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Reform Wishlist for 2011

The bells ringing in peoples ears this winter are not all of the jingle variety normally associated with this time of the year. This is hardly surprising, given that as 2010 drew to an end and we reflected on the year that has been, it has been difficult to focus attention away from the many scams that have emerged over the past few months. Despite the magnitude of the 2G spectrum case, even cynics didn’t expect the winter session of the Parliament to be such a washout. The IPL controversy is still looming. There are sensitive domestic issues like Naxal violence and J&K. Coupled with all this is food inflation.

The question that keeps coming to my mind is whether all of this is part of some kind of natural cycle, a strange coincidence, or everything just catching up all at once, like bad karma! And since I don’t have an answer, I am happy accepting that whatever it was, we left it behind us in 2010. Let’s, therefore, resolve to enter the New Year with a new spirit, a fresh outlook, a lot of optimism for what the year ahead can and will be and a renewed sense of urgency to build upon India’s rise as a global power.

The good news is that projections continue to peg economic growth at about 9% annually. But it is important that the reforms also keep pace. Further, one of the areas of focus in 2011 needs to be enhanced governance.

On the reforms front, the government needs to take cognisance of the drop in FDI inflows and address this by further liberalising FDI rules and guidelines. Deserving particular attention are the retail and defence sectors, but of equal importance are the insurance and financial sectors. Entry of new private players and more licences to foreign banks will be the matters watched with keen interest. Reforms are also required to ensure further investments in the infrastructure sector. What will help the investment landscape are land acquisition reforms and the proposed implementation of GST and the simplified DTC. Finally, a legal process needs to be established to raise and fund election campaigns and this necessitates substantial electoral reforms.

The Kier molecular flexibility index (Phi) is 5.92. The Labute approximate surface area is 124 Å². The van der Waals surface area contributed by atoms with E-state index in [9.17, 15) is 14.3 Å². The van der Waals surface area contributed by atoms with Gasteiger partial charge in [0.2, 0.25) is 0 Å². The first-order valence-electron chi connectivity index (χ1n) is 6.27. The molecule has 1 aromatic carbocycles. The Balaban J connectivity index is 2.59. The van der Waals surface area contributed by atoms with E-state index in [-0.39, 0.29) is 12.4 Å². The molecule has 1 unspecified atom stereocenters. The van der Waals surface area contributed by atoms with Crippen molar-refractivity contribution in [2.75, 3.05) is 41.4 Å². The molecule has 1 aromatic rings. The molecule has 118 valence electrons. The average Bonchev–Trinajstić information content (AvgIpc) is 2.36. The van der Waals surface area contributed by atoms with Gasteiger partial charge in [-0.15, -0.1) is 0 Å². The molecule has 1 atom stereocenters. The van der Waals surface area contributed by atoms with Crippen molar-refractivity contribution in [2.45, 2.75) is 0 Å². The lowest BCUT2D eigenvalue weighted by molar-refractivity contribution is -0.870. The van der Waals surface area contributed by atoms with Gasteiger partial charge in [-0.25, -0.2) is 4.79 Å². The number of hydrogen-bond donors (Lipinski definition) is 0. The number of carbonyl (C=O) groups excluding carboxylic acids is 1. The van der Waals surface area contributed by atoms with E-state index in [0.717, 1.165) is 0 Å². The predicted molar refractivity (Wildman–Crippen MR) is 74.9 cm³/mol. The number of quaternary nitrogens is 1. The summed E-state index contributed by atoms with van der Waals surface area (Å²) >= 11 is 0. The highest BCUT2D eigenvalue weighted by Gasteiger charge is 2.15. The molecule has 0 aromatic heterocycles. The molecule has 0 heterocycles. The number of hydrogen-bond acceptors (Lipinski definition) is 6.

Reforms need to be supported by governance, which, at a very basic level, is the conduct of public affairs and the management of public resources. Governance can only be termed good if it is effectively implemented. It is important to install processes that improve efficiency and accountability of the public sector and, at the same time, are equitable and inclusive. Given the vast rural population, it is important to empower local governments and decentralise power so people feel part of the governance process affecting their lives and livelihood. Technology can play a large role in achieving these objectives. Thus, the UID scheme is a notable endeavour through which citizens’ identity is acknowledged and the data gathered through this process can also be used to shape governance practices. Let’s remember The Directive Principles of State Policy enshrined in our Constitution, which are fundamental in India’s governance.

Finally, it is perhaps, now more than ever, important to put in place in-built systems of checks and balances that would help detect and hopefully even prevent corruption at early stages. Equally important is the necessity to restore the rule of law. Improvements to the criminal justice system must be carried out on war footing and people’s faith in the honest and independent functioning of the judiciary has to be re-established. The government should make as its primary resolution for 2011 the need to restore public confidence and change public perception. As Jagdish Bhagwati stated in his lecture at the Indian Parliament, “India is witness finally to what I have called the Revolution of Perceived Possibilities. Aroused economic aspirations for betterment have led to political demands for the politicians to deliver yet more.” Thus, for once, politics needs to take a back seat and make way for good governance. It is time we recognise that the two are not mutually exclusive. Most of this, albeit somewhat simplistic-sounding, can be achieved if the functioning of the government is made more transparent and there is greater accountability for its actions. Let’s hope that unlike most New Year resolutions that die down within the first few months, the government in 2011 will see through the promises it has repeatedly made about reforms and governance. I am optimistic—Happy New Year!

First Published in the Indian Express on January 06, 2011



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